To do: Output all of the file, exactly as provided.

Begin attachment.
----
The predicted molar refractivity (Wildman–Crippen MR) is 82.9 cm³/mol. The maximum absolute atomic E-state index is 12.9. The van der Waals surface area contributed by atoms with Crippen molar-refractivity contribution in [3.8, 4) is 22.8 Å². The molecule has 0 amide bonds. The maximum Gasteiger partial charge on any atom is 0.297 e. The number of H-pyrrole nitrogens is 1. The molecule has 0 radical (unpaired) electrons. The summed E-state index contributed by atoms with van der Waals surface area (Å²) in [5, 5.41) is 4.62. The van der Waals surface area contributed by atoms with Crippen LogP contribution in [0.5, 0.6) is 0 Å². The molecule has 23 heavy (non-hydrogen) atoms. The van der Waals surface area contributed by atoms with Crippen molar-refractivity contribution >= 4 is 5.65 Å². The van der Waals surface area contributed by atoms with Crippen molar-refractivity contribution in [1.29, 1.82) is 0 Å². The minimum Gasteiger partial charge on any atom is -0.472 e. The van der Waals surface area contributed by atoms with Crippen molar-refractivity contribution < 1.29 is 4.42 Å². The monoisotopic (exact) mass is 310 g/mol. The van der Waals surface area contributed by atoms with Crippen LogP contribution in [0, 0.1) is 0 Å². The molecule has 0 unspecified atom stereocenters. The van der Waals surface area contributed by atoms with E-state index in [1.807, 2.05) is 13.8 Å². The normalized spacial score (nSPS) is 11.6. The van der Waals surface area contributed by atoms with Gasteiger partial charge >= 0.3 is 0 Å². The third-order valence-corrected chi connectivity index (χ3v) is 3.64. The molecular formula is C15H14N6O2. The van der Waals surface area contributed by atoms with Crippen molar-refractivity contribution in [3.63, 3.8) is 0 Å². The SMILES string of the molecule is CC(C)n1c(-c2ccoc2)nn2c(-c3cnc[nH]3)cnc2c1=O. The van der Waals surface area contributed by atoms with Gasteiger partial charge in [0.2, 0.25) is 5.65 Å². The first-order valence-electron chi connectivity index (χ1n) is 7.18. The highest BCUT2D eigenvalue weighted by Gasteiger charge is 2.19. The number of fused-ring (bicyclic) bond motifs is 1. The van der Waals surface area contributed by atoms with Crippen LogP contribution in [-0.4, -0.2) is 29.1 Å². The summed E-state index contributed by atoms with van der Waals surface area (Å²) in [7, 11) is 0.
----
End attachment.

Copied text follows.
The predicted molar refractivity (Wildman–Crippen MR) is 82.9 cm³/mol. The maximum absolute atomic E-state index is 12.9. The van der Waals surface area contributed by atoms with Crippen molar-refractivity contribution in [3.8, 4) is 22.8 Å². The molecule has 0 amide bonds. The maximum Gasteiger partial charge on any atom is 0.297 e. The number of H-pyrrole nitrogens is 1. The molecule has 0 radical (unpaired) electrons. The summed E-state index contributed by atoms with van der Waals surface area (Å²) in [5, 5.41) is 4.62. The van der Waals surface area contributed by atoms with Crippen LogP contribution in [0.5, 0.6) is 0 Å². The molecule has 23 heavy (non-hydrogen) atoms. The van der Waals surface area contributed by atoms with Crippen molar-refractivity contribution >= 4 is 5.65 Å². The van der Waals surface area contributed by atoms with Crippen molar-refractivity contribution in [1.29, 1.82) is 0 Å². The minimum Gasteiger partial charge on any atom is -0.472 e. The van der Waals surface area contributed by atoms with Crippen molar-refractivity contribution < 1.29 is 4.42 Å². The monoisotopic (exact) mass is 310 g/mol. The van der Waals surface area contributed by atoms with Crippen LogP contribution in [0, 0.1) is 0 Å². The molecule has 0 unspecified atom stereocenters. The van der Waals surface area contributed by atoms with E-state index in [1.807, 2.05) is 13.8 Å². The normalized spacial score (nSPS) is 11.6. The van der Waals surface area contributed by atoms with Gasteiger partial charge >= 0.3 is 0 Å². The third-order valence-corrected chi connectivity index (χ3v) is 3.64. The molecular formula is C15H14N6O2. The van der Waals surface area contributed by atoms with Crippen molar-refractivity contribution in [3.63, 3.8) is 0 Å². The SMILES string of the molecule is CC(C)n1c(-c2ccoc2)nn2c(-c3cnc[nH]3)cnc2c1=O. The van der Waals surface area contributed by atoms with Gasteiger partial charge in [0.2, 0.25) is 5.65 Å². The first-order valence-electron chi connectivity index (χ1n) is 7.18. The highest BCUT2D eigenvalue weighted by Gasteiger charge is 2.19. The number of fused-ring (bicyclic) bond motifs is 1. The van der Waals surface area contributed by atoms with Crippen LogP contribution in [-0.4, -0.2) is 29.1 Å². The summed E-state index contributed by atoms with van der Waals surface area (Å²) in [7, 11) is 0.